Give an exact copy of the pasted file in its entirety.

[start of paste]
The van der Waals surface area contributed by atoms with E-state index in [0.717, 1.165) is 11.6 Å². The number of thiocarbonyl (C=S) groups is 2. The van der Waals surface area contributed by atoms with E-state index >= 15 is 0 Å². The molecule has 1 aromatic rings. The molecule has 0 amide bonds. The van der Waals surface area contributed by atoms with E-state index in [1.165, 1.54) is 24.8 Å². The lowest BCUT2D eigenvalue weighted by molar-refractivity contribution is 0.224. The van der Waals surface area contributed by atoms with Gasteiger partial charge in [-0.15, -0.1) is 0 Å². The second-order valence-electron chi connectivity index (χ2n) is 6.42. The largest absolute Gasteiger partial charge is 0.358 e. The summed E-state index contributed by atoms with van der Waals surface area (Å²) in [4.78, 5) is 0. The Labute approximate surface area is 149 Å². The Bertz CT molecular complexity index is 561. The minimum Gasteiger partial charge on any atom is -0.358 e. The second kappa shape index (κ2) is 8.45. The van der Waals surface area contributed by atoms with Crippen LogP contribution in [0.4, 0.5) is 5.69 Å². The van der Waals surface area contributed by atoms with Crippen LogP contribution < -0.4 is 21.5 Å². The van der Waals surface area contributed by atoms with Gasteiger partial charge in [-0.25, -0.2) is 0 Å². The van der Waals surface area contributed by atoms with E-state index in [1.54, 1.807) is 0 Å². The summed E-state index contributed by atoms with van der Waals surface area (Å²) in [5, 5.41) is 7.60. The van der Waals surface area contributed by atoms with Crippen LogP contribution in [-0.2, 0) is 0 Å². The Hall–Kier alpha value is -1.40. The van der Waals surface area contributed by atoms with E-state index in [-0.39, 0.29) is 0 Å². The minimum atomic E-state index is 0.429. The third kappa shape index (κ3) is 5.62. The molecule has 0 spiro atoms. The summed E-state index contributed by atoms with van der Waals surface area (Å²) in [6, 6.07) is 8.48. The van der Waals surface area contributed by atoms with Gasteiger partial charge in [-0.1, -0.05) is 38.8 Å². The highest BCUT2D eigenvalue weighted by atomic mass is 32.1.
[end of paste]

The van der Waals surface area contributed by atoms with E-state index in [0.717, 1.165) is 11.6 Å². The number of thiocarbonyl (C=S) groups is 2. The van der Waals surface area contributed by atoms with E-state index >= 15 is 0 Å². The molecule has 1 aromatic rings. The molecule has 0 amide bonds. The van der Waals surface area contributed by atoms with E-state index in [1.165, 1.54) is 24.8 Å². The lowest BCUT2D eigenvalue weighted by molar-refractivity contribution is 0.224. The van der Waals surface area contributed by atoms with Gasteiger partial charge in [-0.15, -0.1) is 0 Å². The second-order valence-electron chi connectivity index (χ2n) is 6.42. The largest absolute Gasteiger partial charge is 0.358 e. The summed E-state index contributed by atoms with van der Waals surface area (Å²) in [4.78, 5) is 0. The Labute approximate surface area is 149 Å². The Bertz CT molecular complexity index is 561. The minimum Gasteiger partial charge on any atom is -0.358 e. The second kappa shape index (κ2) is 8.45. The van der Waals surface area contributed by atoms with Crippen LogP contribution in [0.4, 0.5) is 5.69 Å². The van der Waals surface area contributed by atoms with Crippen LogP contribution < -0.4 is 21.5 Å². The van der Waals surface area contributed by atoms with Gasteiger partial charge in [-0.25, -0.2) is 0 Å². The van der Waals surface area contributed by atoms with E-state index in [1.54, 1.807) is 0 Å². The summed E-state index contributed by atoms with van der Waals surface area (Å²) in [5, 5.41) is 7.60. The van der Waals surface area contributed by atoms with Crippen LogP contribution in [-0.2, 0) is 0 Å². The Hall–Kier alpha value is -1.40. The van der Waals surface area contributed by atoms with E-state index in [-0.39, 0.29) is 0 Å². The minimum atomic E-state index is 0.429. The third kappa shape index (κ3) is 5.62. The molecule has 0 spiro atoms. The summed E-state index contributed by atoms with van der Waals surface area (Å²) in [6, 6.07) is 8.48. The van der Waals surface area contributed by atoms with Gasteiger partial charge in [-0.1, -0.05) is 38.8 Å². The highest BCUT2D eigenvalue weighted by atomic mass is 32.1.